Adolescents and youth with disabilities 'are amongst the most marginalised and poorest of the world's youth (UNICEF, 2013)', yet lack visibility on the development agenda. The proposed panel will explore how to enhance the wellbeing and resilience of adolescents with disabilities in diverse LMICs.
Adolescents and youth with disabilities 'are amongst the most marginalised and poorest of the world's youth,' experiencing widespread violations of their rights and entrenched social exclusion (UNICEF, 2013). Whilst there is a significant shortage of empirical research on the prevalence of disabilities among adolescents (10-19 years) and youth (15-24 years) and on their living conditions, there are an estimated 180-220 million adolescents and youth with disabilities globally, with nearly 80% of them living in low/ middle income countries (LMICS) (Groce 2003).
The Convention on the Rights of Persons with Disabilities (CRPD) and the 2030 Agenda for Sustainable Development have contributed to greater inclusion of young people with disabilities, but adolescents and youth with disabilities still face very limited visibility within international development research, policy and practice. There are not only significant data gaps which hinder evidence-informed programming, but adolescents and youth also often fall between the cracks of services for children with disabilities and adults with disabilities, and moreover they are rarely mainstreamed into programming for young people (Groce and Kett, 2014; WHO and World Bank, 2011).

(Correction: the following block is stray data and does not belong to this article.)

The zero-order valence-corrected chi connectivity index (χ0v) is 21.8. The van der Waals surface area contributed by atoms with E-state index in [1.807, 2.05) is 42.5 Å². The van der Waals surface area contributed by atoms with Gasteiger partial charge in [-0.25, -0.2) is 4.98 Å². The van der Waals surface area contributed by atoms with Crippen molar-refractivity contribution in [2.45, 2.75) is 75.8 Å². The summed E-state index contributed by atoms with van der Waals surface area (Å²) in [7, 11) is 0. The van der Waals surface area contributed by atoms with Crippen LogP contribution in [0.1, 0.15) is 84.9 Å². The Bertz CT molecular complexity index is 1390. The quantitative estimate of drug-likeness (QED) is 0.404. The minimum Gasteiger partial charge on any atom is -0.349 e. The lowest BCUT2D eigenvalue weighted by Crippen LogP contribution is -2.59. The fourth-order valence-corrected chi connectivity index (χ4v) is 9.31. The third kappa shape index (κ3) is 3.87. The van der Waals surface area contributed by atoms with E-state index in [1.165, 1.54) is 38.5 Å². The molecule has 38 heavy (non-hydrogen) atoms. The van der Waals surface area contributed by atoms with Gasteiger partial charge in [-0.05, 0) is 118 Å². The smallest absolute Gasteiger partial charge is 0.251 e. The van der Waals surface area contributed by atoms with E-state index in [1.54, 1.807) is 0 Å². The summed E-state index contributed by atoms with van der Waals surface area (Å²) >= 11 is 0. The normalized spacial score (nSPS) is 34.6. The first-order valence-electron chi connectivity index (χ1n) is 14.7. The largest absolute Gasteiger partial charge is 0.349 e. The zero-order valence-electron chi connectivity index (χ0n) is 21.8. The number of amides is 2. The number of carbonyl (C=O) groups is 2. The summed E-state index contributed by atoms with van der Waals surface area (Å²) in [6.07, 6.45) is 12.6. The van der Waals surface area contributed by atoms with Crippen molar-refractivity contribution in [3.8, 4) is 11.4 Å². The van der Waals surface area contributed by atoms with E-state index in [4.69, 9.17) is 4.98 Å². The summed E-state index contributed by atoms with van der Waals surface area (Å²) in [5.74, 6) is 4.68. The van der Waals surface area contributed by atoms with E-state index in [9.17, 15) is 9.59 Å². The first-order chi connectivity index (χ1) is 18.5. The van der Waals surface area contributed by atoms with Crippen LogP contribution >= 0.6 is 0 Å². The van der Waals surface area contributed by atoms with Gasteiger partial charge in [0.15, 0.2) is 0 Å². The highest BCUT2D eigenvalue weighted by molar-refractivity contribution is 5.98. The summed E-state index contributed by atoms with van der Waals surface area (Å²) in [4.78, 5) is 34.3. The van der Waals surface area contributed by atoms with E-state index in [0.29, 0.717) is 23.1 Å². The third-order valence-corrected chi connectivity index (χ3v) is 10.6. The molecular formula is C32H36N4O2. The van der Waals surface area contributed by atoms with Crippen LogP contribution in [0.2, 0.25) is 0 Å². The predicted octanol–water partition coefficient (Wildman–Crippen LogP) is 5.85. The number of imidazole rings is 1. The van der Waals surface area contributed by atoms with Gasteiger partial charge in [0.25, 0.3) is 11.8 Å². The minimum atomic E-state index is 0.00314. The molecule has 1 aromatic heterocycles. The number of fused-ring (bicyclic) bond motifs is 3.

The proposed panel would be convened by Ola Abu Alghaib, Head of Influencing, Impact and Learning, Leonard Cheshire Disability, Dr Nicola Jones, ODI Principal Research Fellow and Programme Director of the Gender and Adolescence: Global Evidence (GAGE) longitudinal research programme and Gerison Lansdown, international children's and persons with disabilities expert to explore how to enhance the development trajectories, wellbeing and resilience of adolescents and youth with disabilities in diverse LMICs.